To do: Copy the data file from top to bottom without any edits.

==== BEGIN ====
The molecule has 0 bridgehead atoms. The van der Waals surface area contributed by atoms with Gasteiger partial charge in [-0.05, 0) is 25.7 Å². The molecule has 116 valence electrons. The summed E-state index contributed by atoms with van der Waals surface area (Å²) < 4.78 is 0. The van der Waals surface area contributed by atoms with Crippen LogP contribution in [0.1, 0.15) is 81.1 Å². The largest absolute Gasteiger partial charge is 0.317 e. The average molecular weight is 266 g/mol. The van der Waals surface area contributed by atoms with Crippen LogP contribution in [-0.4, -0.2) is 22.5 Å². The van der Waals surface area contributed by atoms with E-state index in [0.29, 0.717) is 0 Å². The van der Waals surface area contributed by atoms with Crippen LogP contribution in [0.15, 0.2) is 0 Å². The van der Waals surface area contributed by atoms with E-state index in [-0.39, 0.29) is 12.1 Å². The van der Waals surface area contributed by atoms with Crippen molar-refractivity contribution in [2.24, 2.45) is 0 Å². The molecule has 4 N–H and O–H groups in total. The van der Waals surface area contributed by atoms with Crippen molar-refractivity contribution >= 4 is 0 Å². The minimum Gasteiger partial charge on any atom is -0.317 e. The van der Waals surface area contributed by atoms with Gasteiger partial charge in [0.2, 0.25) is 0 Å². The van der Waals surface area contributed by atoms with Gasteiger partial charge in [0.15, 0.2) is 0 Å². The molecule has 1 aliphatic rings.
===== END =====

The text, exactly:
The molecule has 0 bridgehead atoms. The van der Waals surface area contributed by atoms with Gasteiger partial charge in [-0.05, 0) is 25.7 Å². The molecule has 116 valence electrons. The summed E-state index contributed by atoms with van der Waals surface area (Å²) < 4.78 is 0. The van der Waals surface area contributed by atoms with Crippen LogP contribution in [0.1, 0.15) is 81.1 Å². The largest absolute Gasteiger partial charge is 0.317 e. The average molecular weight is 266 g/mol. The van der Waals surface area contributed by atoms with Crippen LogP contribution in [-0.4, -0.2) is 22.5 Å². The van der Waals surface area contributed by atoms with E-state index in [0.29, 0.717) is 0 Å². The van der Waals surface area contributed by atoms with Crippen LogP contribution in [0.15, 0.2) is 0 Å². The van der Waals surface area contributed by atoms with E-state index in [-0.39, 0.29) is 12.1 Å². The van der Waals surface area contributed by atoms with Crippen molar-refractivity contribution in [2.24, 2.45) is 0 Å². The molecule has 4 N–H and O–H groups in total. The van der Waals surface area contributed by atoms with Crippen molar-refractivity contribution >= 4 is 0 Å². The minimum Gasteiger partial charge on any atom is -0.317 e. The van der Waals surface area contributed by atoms with Gasteiger partial charge in [0.2, 0.25) is 0 Å². The van der Waals surface area contributed by atoms with Gasteiger partial charge in [0.15, 0.2) is 0 Å². The molecule has 1 aliphatic rings.